Department of Energy Argonne National Laboratory Office of Science NEWTON's Homepage NEWTON's Homepage
NEWTON, Ask A Scientist!
NEWTON Home Page NEWTON Teachers Visit Our Archives Ask A Question How To Ask A Question Question of the Week Our Expert Scientists Volunteer at NEWTON! Frequently Asked Questions Referencing NEWTON About NEWTON About Ask A Scientist Education At Argonne Electron Speed
Name: N/A
Status: N/A
Age: N/A
Location: N/A
Country: N/A
Date: N/A


Question:
DOES THE ELECTRON TRAVEL AT THE SPEED OF LIGHT?



Replies:
No. If you calculate the instantaneous speed of electron using the theoretical models, it comes out to be the velocity of light. However, we cannot measure instantaneous speeds, but only speed averaged over some time scale by measuring position at two instants of time. When we do this, the speed is always less than the velocity of light. Theoretical models also predict average velocity less than speed of light. The above discussion only applies to speed of light in vacuum. Electrons can , and do, travel at speeds faster than speed of light in some media.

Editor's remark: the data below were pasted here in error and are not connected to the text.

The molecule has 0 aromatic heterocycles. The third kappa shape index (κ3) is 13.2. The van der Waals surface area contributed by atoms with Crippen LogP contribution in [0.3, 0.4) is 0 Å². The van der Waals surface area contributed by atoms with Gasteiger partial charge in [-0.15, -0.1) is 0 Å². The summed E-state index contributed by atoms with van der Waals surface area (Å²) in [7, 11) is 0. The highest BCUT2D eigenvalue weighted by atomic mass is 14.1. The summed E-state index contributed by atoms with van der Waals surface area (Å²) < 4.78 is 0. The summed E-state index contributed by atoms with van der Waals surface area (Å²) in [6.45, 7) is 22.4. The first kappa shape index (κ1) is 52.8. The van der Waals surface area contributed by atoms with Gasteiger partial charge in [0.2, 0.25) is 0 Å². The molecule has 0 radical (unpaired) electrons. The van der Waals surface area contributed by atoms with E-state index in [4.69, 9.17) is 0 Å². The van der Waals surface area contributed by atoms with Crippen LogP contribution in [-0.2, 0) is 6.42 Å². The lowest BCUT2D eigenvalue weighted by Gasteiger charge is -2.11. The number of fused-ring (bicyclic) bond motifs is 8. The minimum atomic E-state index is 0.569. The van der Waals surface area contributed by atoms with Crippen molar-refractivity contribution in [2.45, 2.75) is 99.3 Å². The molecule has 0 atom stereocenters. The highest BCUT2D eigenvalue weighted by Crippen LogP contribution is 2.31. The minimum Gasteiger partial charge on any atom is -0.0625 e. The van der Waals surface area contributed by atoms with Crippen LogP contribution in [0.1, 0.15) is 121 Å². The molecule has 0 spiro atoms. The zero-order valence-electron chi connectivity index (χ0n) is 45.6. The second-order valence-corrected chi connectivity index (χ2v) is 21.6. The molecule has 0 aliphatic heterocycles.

Jasjeet



Click here to return to the Physics Archives

NEWTON is an electronic community for Science, Math, and Computer Science K-12 Educators, sponsored and operated by Argonne National Laboratory's Educational Programs, Andrew Skipor, Ph.D., Head of Educational Programs.

For assistance with NEWTON contact a System Operator (help@newton.dep.anl.gov), or at Argonne's Educational Programs

NEWTON AND ASK A SCIENTIST
Educational Programs
Building 360
9700 S. Cass Ave.
Argonne, Illinois
60439-4845, USA
Update: June 2012
Weclome To Newton

Argonne National Laboratory